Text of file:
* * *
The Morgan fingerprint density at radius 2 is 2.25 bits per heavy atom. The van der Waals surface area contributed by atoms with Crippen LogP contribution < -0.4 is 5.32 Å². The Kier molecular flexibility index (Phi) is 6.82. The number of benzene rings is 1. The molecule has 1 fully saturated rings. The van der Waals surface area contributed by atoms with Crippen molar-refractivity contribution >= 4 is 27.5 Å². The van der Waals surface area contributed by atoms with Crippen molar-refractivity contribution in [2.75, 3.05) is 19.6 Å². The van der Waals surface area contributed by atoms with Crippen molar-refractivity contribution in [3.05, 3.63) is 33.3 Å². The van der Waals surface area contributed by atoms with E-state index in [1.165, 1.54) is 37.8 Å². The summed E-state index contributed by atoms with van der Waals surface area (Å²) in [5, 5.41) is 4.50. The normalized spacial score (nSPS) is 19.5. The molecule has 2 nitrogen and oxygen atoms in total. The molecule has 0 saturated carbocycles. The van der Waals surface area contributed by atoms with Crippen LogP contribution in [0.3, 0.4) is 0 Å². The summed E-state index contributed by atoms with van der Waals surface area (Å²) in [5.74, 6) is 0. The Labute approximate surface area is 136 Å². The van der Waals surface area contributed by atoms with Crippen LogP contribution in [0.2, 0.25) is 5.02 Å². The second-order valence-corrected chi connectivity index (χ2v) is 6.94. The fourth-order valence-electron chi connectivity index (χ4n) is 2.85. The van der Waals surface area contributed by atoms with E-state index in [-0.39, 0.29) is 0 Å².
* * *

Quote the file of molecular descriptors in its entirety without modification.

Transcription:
The Morgan fingerprint density at radius 2 is 2.25 bits per heavy atom. The van der Waals surface area contributed by atoms with Crippen LogP contribution < -0.4 is 5.32 Å². The Kier molecular flexibility index (Phi) is 6.82. The number of benzene rings is 1. The molecule has 1 fully saturated rings. The van der Waals surface area contributed by atoms with Crippen molar-refractivity contribution >= 4 is 27.5 Å². The van der Waals surface area contributed by atoms with Crippen molar-refractivity contribution in [2.75, 3.05) is 19.6 Å². The van der Waals surface area contributed by atoms with Crippen molar-refractivity contribution in [3.05, 3.63) is 33.3 Å². The van der Waals surface area contributed by atoms with E-state index in [1.165, 1.54) is 37.8 Å². The summed E-state index contributed by atoms with van der Waals surface area (Å²) in [5, 5.41) is 4.50. The normalized spacial score (nSPS) is 19.5. The molecule has 2 nitrogen and oxygen atoms in total. The molecule has 0 saturated carbocycles. The van der Waals surface area contributed by atoms with Crippen LogP contribution in [0.3, 0.4) is 0 Å². The summed E-state index contributed by atoms with van der Waals surface area (Å²) in [5.74, 6) is 0. The Labute approximate surface area is 136 Å². The van der Waals surface area contributed by atoms with Crippen LogP contribution in [0.2, 0.25) is 5.02 Å². The second-order valence-corrected chi connectivity index (χ2v) is 6.94. The fourth-order valence-electron chi connectivity index (χ4n) is 2.85. The van der Waals surface area contributed by atoms with E-state index in [-0.39, 0.29) is 0 Å².